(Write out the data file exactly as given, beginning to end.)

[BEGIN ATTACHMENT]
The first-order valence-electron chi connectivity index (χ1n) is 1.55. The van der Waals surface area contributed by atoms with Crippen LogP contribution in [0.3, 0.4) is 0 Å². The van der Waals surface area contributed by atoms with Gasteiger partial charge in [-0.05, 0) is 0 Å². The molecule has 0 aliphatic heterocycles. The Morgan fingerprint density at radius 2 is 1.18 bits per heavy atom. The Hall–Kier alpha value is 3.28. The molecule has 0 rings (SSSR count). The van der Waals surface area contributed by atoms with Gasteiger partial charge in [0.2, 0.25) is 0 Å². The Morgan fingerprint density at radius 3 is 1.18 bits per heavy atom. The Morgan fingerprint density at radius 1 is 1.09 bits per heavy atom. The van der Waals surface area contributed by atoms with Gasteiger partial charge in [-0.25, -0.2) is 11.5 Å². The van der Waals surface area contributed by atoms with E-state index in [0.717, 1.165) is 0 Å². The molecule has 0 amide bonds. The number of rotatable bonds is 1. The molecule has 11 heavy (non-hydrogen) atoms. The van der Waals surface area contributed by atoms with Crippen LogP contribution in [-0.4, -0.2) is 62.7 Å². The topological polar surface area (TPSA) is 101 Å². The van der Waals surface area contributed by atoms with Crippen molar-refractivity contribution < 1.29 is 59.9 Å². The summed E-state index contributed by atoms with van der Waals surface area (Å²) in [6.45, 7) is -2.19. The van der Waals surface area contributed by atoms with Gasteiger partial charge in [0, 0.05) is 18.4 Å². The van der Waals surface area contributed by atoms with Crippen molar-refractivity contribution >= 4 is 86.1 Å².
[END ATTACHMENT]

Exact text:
The first-order valence-electron chi connectivity index (χ1n) is 1.55. The van der Waals surface area contributed by atoms with Crippen LogP contribution in [0.3, 0.4) is 0 Å². The van der Waals surface area contributed by atoms with Gasteiger partial charge in [-0.05, 0) is 0 Å². The molecule has 0 aliphatic heterocycles. The Morgan fingerprint density at radius 2 is 1.18 bits per heavy atom. The Hall–Kier alpha value is 3.28. The molecule has 0 rings (SSSR count). The van der Waals surface area contributed by atoms with Gasteiger partial charge in [0.2, 0.25) is 0 Å². The Morgan fingerprint density at radius 3 is 1.18 bits per heavy atom. The Morgan fingerprint density at radius 1 is 1.09 bits per heavy atom. The van der Waals surface area contributed by atoms with Gasteiger partial charge in [-0.25, -0.2) is 11.5 Å². The van der Waals surface area contributed by atoms with E-state index in [0.717, 1.165) is 0 Å². The molecule has 0 amide bonds. The number of rotatable bonds is 1. The molecule has 11 heavy (non-hydrogen) atoms. The van der Waals surface area contributed by atoms with Crippen LogP contribution in [-0.4, -0.2) is 62.7 Å². The topological polar surface area (TPSA) is 101 Å². The van der Waals surface area contributed by atoms with Crippen molar-refractivity contribution < 1.29 is 59.9 Å². The summed E-state index contributed by atoms with van der Waals surface area (Å²) in [6.45, 7) is -2.19. The van der Waals surface area contributed by atoms with Gasteiger partial charge in [0, 0.05) is 18.4 Å². The van der Waals surface area contributed by atoms with Crippen molar-refractivity contribution >= 4 is 86.1 Å².